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Viewing: PS 201 : American Politics and Government

Last approved: Tue, 03 May 2016 08:42:48 GMT

Last edit: Tue, 15 Mar 2016 19:34:43 GMT

Change Type
PS (Political Science)
201
017992
Dual-Level Course
Cross-listed Course
No
American Politics and Government
American Politics & Government
College of Humanities and Social Sciences
Political Science (16PS)
Term Offering
Fall, Spring and Summer
Offered Every Year
Fall 2016
Previously taught as Special Topics?
No
 
Course Delivery
Face-to-Face (On Campus)

Grading Method
Graded with S/U option
3
16
Contact Hours
(Per Week)
Component TypeContact Hours
Lecture3.0
Laboratory0.0
Course Attribute(s)
GEP (Gen Ed)

If your course includes any of the following competencies, check all that apply.
University Competencies

Course Is Repeatable for Credit
No
 
 
Andrew Taylor, PhD
Professor

Open when course_delivery = campus OR course_delivery = blended OR course_delivery = flip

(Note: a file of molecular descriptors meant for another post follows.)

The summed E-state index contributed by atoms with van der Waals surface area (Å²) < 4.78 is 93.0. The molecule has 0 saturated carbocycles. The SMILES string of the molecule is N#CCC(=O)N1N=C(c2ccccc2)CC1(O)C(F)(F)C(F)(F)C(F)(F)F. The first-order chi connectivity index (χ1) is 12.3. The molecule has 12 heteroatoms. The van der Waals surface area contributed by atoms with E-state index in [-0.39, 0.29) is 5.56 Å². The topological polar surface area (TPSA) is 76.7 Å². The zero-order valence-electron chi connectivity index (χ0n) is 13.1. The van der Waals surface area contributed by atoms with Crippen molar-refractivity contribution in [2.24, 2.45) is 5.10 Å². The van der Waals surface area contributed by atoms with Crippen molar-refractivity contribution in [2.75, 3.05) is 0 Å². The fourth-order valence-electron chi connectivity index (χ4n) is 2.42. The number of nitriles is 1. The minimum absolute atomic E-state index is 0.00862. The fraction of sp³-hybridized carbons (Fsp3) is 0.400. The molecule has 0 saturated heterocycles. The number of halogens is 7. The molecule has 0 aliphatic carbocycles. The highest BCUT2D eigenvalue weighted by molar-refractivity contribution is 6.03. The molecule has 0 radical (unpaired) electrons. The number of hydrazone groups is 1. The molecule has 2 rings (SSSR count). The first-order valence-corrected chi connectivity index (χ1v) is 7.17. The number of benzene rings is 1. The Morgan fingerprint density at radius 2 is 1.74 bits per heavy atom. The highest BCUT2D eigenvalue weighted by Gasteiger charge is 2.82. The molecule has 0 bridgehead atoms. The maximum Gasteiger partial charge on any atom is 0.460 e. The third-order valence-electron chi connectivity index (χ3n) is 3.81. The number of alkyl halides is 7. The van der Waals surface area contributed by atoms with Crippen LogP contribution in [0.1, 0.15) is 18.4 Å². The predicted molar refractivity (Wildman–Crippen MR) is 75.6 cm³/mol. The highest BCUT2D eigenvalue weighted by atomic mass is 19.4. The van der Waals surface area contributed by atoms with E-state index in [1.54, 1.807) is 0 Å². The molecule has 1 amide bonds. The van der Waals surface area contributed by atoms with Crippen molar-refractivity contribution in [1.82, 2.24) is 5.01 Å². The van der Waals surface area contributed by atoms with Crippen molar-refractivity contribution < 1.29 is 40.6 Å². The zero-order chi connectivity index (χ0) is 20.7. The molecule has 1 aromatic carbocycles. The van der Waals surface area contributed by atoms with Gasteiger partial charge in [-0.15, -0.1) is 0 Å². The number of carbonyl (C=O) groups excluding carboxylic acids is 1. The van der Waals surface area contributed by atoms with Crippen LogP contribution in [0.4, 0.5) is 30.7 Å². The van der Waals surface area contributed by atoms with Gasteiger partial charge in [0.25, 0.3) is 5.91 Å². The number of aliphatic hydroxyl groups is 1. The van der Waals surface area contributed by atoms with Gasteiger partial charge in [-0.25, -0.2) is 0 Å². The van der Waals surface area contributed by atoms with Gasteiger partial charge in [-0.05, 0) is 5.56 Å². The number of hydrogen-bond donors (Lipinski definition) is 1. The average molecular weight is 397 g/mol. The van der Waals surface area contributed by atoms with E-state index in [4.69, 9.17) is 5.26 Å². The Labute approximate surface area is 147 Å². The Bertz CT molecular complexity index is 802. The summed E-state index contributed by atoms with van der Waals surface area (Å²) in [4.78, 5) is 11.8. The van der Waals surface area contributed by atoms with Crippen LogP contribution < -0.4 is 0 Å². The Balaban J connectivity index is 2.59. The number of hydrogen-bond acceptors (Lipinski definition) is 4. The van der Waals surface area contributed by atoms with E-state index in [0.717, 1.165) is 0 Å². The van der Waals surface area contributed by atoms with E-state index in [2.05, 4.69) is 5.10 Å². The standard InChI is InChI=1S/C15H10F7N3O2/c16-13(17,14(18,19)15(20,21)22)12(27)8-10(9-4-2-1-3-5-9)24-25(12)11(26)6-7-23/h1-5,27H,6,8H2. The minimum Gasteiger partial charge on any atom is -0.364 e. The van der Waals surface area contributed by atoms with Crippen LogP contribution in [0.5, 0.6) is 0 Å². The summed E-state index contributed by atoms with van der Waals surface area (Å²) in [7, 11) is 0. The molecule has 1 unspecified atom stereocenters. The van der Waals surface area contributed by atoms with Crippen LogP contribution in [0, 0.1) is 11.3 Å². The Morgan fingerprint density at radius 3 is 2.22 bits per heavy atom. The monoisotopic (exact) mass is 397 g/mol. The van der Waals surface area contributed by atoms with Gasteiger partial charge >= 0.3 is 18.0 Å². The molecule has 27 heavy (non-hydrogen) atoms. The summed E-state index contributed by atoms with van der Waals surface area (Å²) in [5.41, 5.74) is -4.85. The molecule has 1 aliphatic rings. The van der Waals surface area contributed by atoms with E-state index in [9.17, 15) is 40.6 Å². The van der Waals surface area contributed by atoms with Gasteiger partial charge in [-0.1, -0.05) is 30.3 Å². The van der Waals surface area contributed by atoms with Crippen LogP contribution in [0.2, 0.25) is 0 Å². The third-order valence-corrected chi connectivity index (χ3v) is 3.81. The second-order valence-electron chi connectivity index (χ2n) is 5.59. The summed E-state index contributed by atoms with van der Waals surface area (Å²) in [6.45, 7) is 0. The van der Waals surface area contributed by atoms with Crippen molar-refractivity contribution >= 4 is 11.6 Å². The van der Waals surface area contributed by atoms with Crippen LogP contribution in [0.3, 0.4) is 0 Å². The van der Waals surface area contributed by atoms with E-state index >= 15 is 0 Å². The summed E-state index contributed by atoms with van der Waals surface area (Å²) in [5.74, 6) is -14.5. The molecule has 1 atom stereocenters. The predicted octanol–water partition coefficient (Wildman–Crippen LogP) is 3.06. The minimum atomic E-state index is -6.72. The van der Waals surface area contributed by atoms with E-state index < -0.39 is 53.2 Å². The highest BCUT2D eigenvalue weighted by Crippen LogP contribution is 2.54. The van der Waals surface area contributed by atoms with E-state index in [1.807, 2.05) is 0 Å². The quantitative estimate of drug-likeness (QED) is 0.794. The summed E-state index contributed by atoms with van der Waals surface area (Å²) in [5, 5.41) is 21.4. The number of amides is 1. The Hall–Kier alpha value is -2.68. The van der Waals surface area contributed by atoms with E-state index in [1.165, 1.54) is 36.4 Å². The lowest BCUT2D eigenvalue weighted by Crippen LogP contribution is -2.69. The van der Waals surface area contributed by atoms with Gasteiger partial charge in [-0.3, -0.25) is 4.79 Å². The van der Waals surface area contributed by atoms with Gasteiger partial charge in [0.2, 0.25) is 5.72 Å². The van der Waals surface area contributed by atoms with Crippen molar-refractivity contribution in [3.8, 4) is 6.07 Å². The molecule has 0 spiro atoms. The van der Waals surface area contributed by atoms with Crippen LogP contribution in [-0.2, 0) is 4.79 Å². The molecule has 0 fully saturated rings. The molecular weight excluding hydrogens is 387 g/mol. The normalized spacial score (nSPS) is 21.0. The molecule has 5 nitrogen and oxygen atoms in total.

Enrollment ComponentPer SemesterPer SectionMultiple Sections?Comments
Lecture4040YesN/A
Open when course_delivery = distance OR course_delivery = online OR course_delivery = remote
None.
Is the course required or an elective for a Curriculum?
Yes
SIS Program CodeProgram TitleRequired or Elective?
16PSBABA Political ScienceRequired
16PSAMBA Political Science: American PoliticsRequired
16PSINTBA Political Science: International PoliticsRequired
16PSLJJBA Political Science: Law and Justice, Justice SystemsRequired
16PSLJLBA Political Science: Law and Justice, Law and TheoryRequired
16PSPUBBA Political Science: Public PolicyRequired
16PSBSBS Political ScienceRequired
16OSMPolitical Science MinorElective
Analysis of American political institutions and processes, including the constitution, political culture, campaigns and elections, political parties, interest groups, the media, the president, congress, the federal courts, and public policy. Discussion of contemporary and controversial issues in American politics. Emphasis on placing current issues in comparative and historical perspective where relevant.